Geographically the Central Asian nation of Afghanistan is partitioned between luscious valleys, snowy mountains and grand desert landscapes. Similarly
diverse are the ethnic groups that make up its society, a society with a well-known warring past. Today, these animosities and rivalries are still present, but the real issue that concerns the inhabitants of the country is the way in which the world keeps moving forward in a rapid race towards
modernity while they, due to the cultural and economical isolation during the Taliban’s years, exist in an outdated system. The never-ending battle between
tradition and change is clearly more vivid now, and multi-talented Barmak Akram (writer, director, producer, cinematographer, and editor of the film) appears to be saying so in his naturalistic and surprisingly revelatory film Wajma: An Afghan Love Story that begins as a quirky romantic comedy but then quickly transforms into a high-stakes drama.
Advising the viewer that the events depicted are based upon several true stories, which is not hard to believe, the film first showcases a side of modern Afghanistan
rarely seen on screen. Middle class suburbs, cafés filled with people using their computers, and wedding parties that could easily be compared to those
taking place miles away in a Western country. Mustafa (Mustafa Abdulsatar), dressed with the latest fashions from abroad nothing short of a hipster, is a waiter at one of these
upscale restaurants in the heart of Kabul. He has just returned from Iran where he lived during the war and has his eyes set on attractive Wajma (Wajma Bahar), the
daughter of a family acquaintance. On her own merit, Wajma is also a reflection of the surging cultural transformation that has occurred after the American
military intervention. Unfathomable for a woman just over a decade ago, she is allowed to pursue a career and has just been accepted into the law program
at the national university.
As it would happen in any given indie feature about love made in the U.S, their relationship begins with flirtatious banter and is followed by the assiduous courtship from
Mustafa who even plays the guitar for her when she sneaks into his apartment hiding from the nosy neighbors. Still, as the title cleverly states, this is a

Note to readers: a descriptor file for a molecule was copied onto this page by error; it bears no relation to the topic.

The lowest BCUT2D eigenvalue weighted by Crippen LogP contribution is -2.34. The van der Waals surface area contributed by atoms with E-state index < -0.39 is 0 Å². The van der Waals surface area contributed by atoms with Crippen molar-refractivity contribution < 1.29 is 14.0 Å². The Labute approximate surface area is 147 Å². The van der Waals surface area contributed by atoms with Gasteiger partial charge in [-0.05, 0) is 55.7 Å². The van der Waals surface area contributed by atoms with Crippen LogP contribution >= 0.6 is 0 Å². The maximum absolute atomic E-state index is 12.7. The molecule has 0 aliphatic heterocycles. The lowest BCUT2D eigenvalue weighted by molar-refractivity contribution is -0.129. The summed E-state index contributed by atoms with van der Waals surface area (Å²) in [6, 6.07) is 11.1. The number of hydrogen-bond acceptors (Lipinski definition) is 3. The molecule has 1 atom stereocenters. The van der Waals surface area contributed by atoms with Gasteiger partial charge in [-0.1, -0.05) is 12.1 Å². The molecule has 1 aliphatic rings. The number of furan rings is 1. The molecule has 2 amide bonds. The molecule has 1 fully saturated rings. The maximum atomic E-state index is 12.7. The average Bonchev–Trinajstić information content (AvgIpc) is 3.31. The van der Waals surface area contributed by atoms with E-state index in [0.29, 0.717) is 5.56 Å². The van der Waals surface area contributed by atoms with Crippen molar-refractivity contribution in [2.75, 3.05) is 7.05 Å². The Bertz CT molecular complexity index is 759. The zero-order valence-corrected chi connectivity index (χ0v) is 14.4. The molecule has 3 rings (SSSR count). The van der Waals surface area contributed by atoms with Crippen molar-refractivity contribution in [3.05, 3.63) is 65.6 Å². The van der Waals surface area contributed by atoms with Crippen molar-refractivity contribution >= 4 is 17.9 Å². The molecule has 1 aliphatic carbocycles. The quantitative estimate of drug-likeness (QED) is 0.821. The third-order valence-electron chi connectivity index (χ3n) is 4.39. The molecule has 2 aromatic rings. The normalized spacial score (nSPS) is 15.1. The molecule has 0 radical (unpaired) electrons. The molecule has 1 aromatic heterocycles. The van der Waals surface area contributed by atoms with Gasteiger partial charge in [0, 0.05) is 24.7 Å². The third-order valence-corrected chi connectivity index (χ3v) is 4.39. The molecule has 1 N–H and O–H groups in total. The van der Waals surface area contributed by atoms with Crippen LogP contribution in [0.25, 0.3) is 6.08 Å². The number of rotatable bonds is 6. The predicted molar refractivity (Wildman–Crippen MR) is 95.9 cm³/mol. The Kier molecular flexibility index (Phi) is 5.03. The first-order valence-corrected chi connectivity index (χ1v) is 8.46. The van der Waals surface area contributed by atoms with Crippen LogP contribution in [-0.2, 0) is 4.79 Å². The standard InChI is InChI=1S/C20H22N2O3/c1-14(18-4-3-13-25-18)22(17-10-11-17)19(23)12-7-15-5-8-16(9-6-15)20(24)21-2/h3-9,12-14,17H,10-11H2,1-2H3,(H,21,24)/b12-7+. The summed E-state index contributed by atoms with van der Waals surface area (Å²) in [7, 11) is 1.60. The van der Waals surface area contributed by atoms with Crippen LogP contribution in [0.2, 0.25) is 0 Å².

love story governed by a distinctive set of rules that are particular to the Afghan way of living. What started as a playful and tender affair becomes a
nightmarish ordeal for the couple after they commit the ultimate offense — that is, premarital sex. Pregnant and dishonored, Wajma knows her life has no
purpose under the established parameters of conduct unless Mustafa marries her to conceal their crime, a proposal that he refuses doubting his evident
fatherhood and her virginity before him.
What ensues is a heavy cross to bear for Wajma, since abortion is seen as an abhorrently illegal act in her country, and her father (Haji Gul Aser), who works finding and
dismantling mines, would much rather see her dead than living with the stigma her mistake has imposed on the family. Told with a superbly unpretentious and
documentary-like style Akram’s film is a journey through the current state of this complicated society. Ironically, one contemporary element that is
prominent in the story is the use of cell phones, and they are utilized as tools to uphold the intricate religious conventions by which individuals, and
specifically women, must abide.
Led by Wajma Bahar’s disarming performance as a girl who faces an agonizing fate after naively falling for a man who did not calculate the consequences that
their relationship could have in her life, and within the context of the world they live in, Wajma: An Afghan Love Story is a compelling small gem. Blending the
opposing sides of what it means to be a woman enjoying newly found freedom in present-day Afghanistan and the power of the irrevocable mandates that still
prevail as supreme law, director Barmak Akram has delivered an innovative vision of the evolving nature which his country tries to adapt to the future
at the same time that it remains grounded on its past, for better or worse.